A History of the County of Northampton: Volume 2. Originally published by Victoria County History, London, 1906.
This free content was digitised by double rekeying. All rights reserved.
HOUSE OF KNIGHTS HOSPITALLERS
18. THE PRECEPTORY OF DINGLEY
There was a preceptory of the Knights Hospitallers at Dingley as early as the reign of Stephen. William de Clopton, and his wife Emma, gave to this preceptory in the reign of Henry II. a messuage, with divers rents and 169 acres of land, all in Clopton. To the same preceptory William, earl Ferrars, and Letitia Ferrers gave much land in Passenham; and Roger, earl of Hereford, a mill at Towcester. (fn. 1)
In 1296 Hugh de Dingley held one manor at Dingley, and the Knights Hospitallers another and smaller manor; this division continued till the dissolution of the order. (fn. 2) The lords of the principal manor presented to the rectory of Dingley until 1448, when the prior of St. John of Jerusalem presented; (fn. 3) the presentation remained in the knights' hands until their suppression.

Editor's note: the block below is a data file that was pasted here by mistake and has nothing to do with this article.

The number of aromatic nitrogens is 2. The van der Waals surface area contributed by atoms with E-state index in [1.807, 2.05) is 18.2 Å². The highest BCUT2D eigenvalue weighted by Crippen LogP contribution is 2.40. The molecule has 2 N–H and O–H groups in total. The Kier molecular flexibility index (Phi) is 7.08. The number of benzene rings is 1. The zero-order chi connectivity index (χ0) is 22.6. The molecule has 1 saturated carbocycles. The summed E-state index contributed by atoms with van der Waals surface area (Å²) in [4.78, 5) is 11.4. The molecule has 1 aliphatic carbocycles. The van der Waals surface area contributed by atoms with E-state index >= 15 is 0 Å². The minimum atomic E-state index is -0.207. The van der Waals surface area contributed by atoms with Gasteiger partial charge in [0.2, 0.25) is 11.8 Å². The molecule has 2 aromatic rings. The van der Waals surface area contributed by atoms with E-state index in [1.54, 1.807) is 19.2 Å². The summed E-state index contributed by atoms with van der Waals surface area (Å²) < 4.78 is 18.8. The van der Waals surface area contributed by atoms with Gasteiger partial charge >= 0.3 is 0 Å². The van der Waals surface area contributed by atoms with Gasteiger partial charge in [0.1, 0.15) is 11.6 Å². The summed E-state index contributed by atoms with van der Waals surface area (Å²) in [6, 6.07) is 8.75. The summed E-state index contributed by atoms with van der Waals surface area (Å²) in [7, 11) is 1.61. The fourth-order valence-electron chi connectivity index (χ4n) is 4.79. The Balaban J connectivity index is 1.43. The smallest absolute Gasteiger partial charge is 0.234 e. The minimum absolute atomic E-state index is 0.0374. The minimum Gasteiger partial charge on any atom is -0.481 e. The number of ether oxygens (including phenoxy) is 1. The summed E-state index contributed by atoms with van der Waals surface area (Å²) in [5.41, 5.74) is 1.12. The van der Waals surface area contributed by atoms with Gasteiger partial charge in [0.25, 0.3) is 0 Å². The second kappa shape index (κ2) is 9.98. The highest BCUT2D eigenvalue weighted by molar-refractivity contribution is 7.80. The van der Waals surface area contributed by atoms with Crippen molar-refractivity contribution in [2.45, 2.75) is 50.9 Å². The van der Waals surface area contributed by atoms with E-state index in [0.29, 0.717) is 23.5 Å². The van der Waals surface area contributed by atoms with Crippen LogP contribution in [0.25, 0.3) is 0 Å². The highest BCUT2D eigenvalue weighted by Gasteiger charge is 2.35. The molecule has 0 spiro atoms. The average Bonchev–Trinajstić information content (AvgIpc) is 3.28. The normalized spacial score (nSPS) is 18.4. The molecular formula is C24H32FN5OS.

The report of Prior Philip de Thame to the Grand Master Elyan de Villanova, for 1338, giving full particulars of all the English possessions of the order, is fortunately extant, and was well edited for the Camden Society in 1857; it shows for this commandery a total income of £79 4s., and a total expenditure of £37 0s. 4d., leaving the handsome balance of £42 3s. 8d. for the general treasury of the grand prior of England. This return also specifies that Sir William Waldechef was preceptor or commander, and that the two who held corrodies in the house were Hugh le Chaplain and Robert de Braibrock, 'scutifer.'